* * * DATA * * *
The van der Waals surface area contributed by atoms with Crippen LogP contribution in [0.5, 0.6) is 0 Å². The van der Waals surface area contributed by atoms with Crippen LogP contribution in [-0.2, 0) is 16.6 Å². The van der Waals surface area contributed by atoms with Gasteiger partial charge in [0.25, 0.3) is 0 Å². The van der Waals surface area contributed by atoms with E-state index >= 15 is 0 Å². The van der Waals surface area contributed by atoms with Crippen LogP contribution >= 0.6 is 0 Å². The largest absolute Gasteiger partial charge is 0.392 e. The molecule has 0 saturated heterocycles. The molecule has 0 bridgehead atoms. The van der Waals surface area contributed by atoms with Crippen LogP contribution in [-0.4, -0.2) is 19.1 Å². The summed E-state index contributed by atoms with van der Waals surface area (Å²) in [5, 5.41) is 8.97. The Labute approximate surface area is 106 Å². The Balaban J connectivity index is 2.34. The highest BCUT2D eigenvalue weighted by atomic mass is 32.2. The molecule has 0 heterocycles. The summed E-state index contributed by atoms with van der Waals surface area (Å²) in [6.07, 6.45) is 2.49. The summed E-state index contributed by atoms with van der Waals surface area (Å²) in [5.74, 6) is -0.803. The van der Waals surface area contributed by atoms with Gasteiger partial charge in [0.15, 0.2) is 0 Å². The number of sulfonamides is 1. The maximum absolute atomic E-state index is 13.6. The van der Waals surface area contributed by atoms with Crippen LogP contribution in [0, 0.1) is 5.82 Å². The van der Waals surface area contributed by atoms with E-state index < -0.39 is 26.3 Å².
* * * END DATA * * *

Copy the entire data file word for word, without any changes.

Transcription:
The van der Waals surface area contributed by atoms with Crippen LogP contribution in [0.5, 0.6) is 0 Å². The van der Waals surface area contributed by atoms with Crippen LogP contribution in [-0.2, 0) is 16.6 Å². The van der Waals surface area contributed by atoms with Gasteiger partial charge in [0.25, 0.3) is 0 Å². The van der Waals surface area contributed by atoms with E-state index >= 15 is 0 Å². The van der Waals surface area contributed by atoms with Crippen LogP contribution >= 0.6 is 0 Å². The largest absolute Gasteiger partial charge is 0.392 e. The molecule has 0 saturated heterocycles. The molecule has 0 bridgehead atoms. The van der Waals surface area contributed by atoms with Crippen LogP contribution in [-0.4, -0.2) is 19.1 Å². The summed E-state index contributed by atoms with van der Waals surface area (Å²) in [5, 5.41) is 8.97. The Labute approximate surface area is 106 Å². The Balaban J connectivity index is 2.34. The highest BCUT2D eigenvalue weighted by atomic mass is 32.2. The molecule has 0 heterocycles. The summed E-state index contributed by atoms with van der Waals surface area (Å²) in [6.07, 6.45) is 2.49. The summed E-state index contributed by atoms with van der Waals surface area (Å²) in [5.74, 6) is -0.803. The van der Waals surface area contributed by atoms with Gasteiger partial charge in [0.15, 0.2) is 0 Å². The number of sulfonamides is 1. The maximum absolute atomic E-state index is 13.6. The van der Waals surface area contributed by atoms with Crippen LogP contribution in [0, 0.1) is 5.82 Å². The van der Waals surface area contributed by atoms with E-state index < -0.39 is 26.3 Å².